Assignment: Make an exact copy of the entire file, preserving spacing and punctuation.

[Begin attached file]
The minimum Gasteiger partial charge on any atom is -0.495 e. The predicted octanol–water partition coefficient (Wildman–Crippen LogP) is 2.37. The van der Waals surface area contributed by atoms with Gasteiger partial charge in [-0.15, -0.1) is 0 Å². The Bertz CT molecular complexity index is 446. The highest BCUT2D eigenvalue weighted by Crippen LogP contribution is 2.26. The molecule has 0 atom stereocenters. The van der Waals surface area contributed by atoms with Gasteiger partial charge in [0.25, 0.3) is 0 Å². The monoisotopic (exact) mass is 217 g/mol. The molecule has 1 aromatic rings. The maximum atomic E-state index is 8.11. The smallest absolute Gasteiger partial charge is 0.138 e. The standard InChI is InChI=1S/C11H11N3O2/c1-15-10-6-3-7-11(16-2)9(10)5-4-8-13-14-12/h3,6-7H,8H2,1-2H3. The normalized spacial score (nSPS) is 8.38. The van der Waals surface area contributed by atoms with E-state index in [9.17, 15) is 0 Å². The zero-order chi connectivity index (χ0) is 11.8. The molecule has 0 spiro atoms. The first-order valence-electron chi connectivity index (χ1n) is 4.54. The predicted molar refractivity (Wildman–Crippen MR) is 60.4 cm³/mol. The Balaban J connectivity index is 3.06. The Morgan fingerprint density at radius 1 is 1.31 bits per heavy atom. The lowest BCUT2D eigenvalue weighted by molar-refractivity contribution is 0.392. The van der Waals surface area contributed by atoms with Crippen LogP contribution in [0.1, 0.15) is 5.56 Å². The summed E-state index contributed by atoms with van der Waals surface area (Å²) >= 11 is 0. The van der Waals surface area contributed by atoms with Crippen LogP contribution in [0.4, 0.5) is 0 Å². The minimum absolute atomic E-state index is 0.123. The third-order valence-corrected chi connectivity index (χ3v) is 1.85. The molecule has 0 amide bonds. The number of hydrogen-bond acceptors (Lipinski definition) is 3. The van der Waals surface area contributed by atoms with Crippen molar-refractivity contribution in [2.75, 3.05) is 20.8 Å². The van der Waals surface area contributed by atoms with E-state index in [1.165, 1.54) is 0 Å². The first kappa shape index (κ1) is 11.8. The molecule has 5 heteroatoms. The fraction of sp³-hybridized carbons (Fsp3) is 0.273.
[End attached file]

The minimum Gasteiger partial charge on any atom is -0.495 e. The predicted octanol–water partition coefficient (Wildman–Crippen LogP) is 2.37. The van der Waals surface area contributed by atoms with Gasteiger partial charge in [-0.15, -0.1) is 0 Å². The Bertz CT molecular complexity index is 446. The highest BCUT2D eigenvalue weighted by Crippen LogP contribution is 2.26. The molecule has 0 atom stereocenters. The van der Waals surface area contributed by atoms with Gasteiger partial charge in [0.25, 0.3) is 0 Å². The monoisotopic (exact) mass is 217 g/mol. The molecule has 1 aromatic rings. The maximum atomic E-state index is 8.11. The smallest absolute Gasteiger partial charge is 0.138 e. The standard InChI is InChI=1S/C11H11N3O2/c1-15-10-6-3-7-11(16-2)9(10)5-4-8-13-14-12/h3,6-7H,8H2,1-2H3. The normalized spacial score (nSPS) is 8.38. The van der Waals surface area contributed by atoms with E-state index in [9.17, 15) is 0 Å². The zero-order chi connectivity index (χ0) is 11.8. The molecule has 0 spiro atoms. The first-order valence-electron chi connectivity index (χ1n) is 4.54. The predicted molar refractivity (Wildman–Crippen MR) is 60.4 cm³/mol. The Balaban J connectivity index is 3.06. The Morgan fingerprint density at radius 1 is 1.31 bits per heavy atom. The lowest BCUT2D eigenvalue weighted by molar-refractivity contribution is 0.392. The van der Waals surface area contributed by atoms with Crippen LogP contribution in [0.1, 0.15) is 5.56 Å². The summed E-state index contributed by atoms with van der Waals surface area (Å²) >= 11 is 0. The van der Waals surface area contributed by atoms with Crippen LogP contribution in [0.4, 0.5) is 0 Å². The minimum absolute atomic E-state index is 0.123. The third-order valence-corrected chi connectivity index (χ3v) is 1.85. The molecule has 0 amide bonds. The number of hydrogen-bond acceptors (Lipinski definition) is 3. The van der Waals surface area contributed by atoms with Crippen molar-refractivity contribution in [2.75, 3.05) is 20.8 Å². The van der Waals surface area contributed by atoms with E-state index in [1.165, 1.54) is 0 Å². The first kappa shape index (κ1) is 11.8. The molecule has 5 heteroatoms. The fraction of sp³-hybridized carbons (Fsp3) is 0.273.